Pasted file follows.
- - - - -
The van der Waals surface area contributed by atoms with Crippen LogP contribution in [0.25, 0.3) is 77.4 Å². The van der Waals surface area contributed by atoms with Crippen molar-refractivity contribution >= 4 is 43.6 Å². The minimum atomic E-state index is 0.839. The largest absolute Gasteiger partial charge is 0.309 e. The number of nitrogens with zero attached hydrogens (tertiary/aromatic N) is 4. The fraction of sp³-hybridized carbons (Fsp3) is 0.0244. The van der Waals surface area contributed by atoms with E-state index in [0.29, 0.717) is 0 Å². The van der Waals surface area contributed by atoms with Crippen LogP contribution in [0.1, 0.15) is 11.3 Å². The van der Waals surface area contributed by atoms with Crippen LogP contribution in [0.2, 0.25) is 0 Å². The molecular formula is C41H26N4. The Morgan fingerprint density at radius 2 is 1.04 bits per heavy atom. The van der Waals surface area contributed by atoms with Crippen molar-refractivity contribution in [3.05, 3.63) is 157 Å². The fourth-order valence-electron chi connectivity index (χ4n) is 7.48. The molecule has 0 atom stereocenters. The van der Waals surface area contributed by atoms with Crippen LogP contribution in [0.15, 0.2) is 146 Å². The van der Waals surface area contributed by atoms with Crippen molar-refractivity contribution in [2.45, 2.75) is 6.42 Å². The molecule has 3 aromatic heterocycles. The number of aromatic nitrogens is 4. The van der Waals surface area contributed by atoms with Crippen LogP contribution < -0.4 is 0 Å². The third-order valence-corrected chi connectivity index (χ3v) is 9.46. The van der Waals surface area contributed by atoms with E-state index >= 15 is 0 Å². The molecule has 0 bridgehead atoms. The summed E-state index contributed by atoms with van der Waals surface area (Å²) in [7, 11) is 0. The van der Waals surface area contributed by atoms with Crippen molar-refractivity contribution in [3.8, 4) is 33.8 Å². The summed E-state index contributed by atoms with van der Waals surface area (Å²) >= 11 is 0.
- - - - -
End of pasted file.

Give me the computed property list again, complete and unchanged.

The van der Waals surface area contributed by atoms with Crippen LogP contribution in [0.25, 0.3) is 77.4 Å². The van der Waals surface area contributed by atoms with Crippen molar-refractivity contribution >= 4 is 43.6 Å². The minimum atomic E-state index is 0.839. The largest absolute Gasteiger partial charge is 0.309 e. The number of nitrogens with zero attached hydrogens (tertiary/aromatic N) is 4. The fraction of sp³-hybridized carbons (Fsp3) is 0.0244. The van der Waals surface area contributed by atoms with E-state index in [0.29, 0.717) is 0 Å². The van der Waals surface area contributed by atoms with Crippen LogP contribution in [0.1, 0.15) is 11.3 Å². The van der Waals surface area contributed by atoms with Crippen LogP contribution in [0.2, 0.25) is 0 Å². The molecular formula is C41H26N4. The Morgan fingerprint density at radius 2 is 1.04 bits per heavy atom. The van der Waals surface area contributed by atoms with Crippen molar-refractivity contribution in [3.05, 3.63) is 157 Å². The fourth-order valence-electron chi connectivity index (χ4n) is 7.48. The molecule has 0 atom stereocenters. The van der Waals surface area contributed by atoms with Crippen LogP contribution in [0.15, 0.2) is 146 Å². The van der Waals surface area contributed by atoms with Crippen molar-refractivity contribution in [2.45, 2.75) is 6.42 Å². The molecule has 3 aromatic heterocycles. The number of aromatic nitrogens is 4. The van der Waals surface area contributed by atoms with Crippen LogP contribution < -0.4 is 0 Å². The third-order valence-corrected chi connectivity index (χ3v) is 9.46. The van der Waals surface area contributed by atoms with E-state index >= 15 is 0 Å². The molecule has 0 bridgehead atoms. The summed E-state index contributed by atoms with van der Waals surface area (Å²) in [7, 11) is 0. The van der Waals surface area contributed by atoms with Crippen molar-refractivity contribution in [3.8, 4) is 33.8 Å². The summed E-state index contributed by atoms with van der Waals surface area (Å²) >= 11 is 0.